Figure 2 (click here) shows a CMD of all 24999 stars that were identified independently on at least 4 frames. The V-I scale is so compressed by the occurence of very red stars that features like the horizontal branch are not easily recognizable. It is clear, however, that the dominant population is not the cluster but the field population of the Galactic bulge. To maintain good legibility by avoiding an inconvenient compression of the V-I scale, Fig. 5 (click here) plots only stars bluer than V-I =3.0. No selection with respect to photometric errors was done to maintain completeness. The full list of stars (Table 6 (click here)) is published in electronic form at CDS.
Figure 2: The colour-magnitude diagram shows all 24999 stars, for which photometry could be obtained. The V-I scale is strongly compressed by the occurence of very red stars, so that the CMD features of the cluster itself are hard to isolate. The cluster is embedded in a very rich population of field stars, which is the main obstacle for a proper derivation of cluster parameters. Triangles are those stars redder than V-I = 3.0, which are closer than to the cluster center and accordingly have a high probability of being cluster members. They show that the cluster is situated in the foreground with respect to the red field star population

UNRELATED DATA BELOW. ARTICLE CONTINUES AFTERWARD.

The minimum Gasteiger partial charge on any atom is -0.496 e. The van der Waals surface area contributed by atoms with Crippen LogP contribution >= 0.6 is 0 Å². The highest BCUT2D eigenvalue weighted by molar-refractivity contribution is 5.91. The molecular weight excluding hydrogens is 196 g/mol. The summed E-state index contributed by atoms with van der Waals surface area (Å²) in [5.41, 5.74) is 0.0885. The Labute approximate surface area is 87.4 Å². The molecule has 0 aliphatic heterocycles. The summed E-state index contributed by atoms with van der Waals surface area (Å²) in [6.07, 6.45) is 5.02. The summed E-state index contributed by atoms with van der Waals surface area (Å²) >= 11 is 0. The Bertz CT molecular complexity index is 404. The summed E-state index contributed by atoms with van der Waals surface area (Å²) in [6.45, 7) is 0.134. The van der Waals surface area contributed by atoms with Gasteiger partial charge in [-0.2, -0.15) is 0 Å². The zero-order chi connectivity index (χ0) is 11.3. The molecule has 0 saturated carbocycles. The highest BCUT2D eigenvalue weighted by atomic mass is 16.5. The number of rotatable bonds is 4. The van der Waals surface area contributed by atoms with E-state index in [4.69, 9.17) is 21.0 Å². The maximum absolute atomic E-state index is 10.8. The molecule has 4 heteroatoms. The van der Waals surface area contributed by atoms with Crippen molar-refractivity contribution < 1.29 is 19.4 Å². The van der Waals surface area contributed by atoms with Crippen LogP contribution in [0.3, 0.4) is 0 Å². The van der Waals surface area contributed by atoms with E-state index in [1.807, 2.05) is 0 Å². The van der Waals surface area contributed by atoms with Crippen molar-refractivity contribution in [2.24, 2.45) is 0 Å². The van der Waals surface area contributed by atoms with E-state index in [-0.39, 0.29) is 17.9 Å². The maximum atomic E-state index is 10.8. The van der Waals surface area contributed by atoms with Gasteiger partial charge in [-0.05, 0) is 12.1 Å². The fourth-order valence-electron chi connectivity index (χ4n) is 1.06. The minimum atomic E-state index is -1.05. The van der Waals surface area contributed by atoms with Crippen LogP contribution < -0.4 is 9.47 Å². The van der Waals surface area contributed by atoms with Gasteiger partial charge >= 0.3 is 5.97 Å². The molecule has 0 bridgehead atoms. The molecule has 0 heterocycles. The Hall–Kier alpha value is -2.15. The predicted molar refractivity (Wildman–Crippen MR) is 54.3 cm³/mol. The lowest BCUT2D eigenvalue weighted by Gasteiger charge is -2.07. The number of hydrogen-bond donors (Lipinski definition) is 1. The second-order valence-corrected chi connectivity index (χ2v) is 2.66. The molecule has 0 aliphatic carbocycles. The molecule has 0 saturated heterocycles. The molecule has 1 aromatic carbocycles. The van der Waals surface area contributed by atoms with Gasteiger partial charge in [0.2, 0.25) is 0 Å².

shows why the investigation of this cluster is so difficult.
Practically all interesting structures in the CMD of NGC 6528 are contaminated
by the field population. While the horizontal branch (HB) can
be distinguished, the exact shape of the red giant branch (RGB) cannot
be clearly identified. OBB found strong differential reddening in the area
of NGC 6528 which further broadens the RGB and other features of the CMD.
Also a "tilted'' HB is recognisable, although less striking than
in other clusters like NGC 6553 (Subramaniam et al. 1997) or Terzan 5
et al. 1995).
The turn-off region is reached in our photometry. It is at most 3.5 mag fainter than the HB, which is typical of old clusters (e.g., Buonanno et al. 1989), but it is completely hidden in the rich field. Here we skip any discussion of the TO location due to the superior data of HST (Ortolani et al. 1995).
The problem now consists of properly selecting stars with a high
probability of being cluster members and statistically subtracting field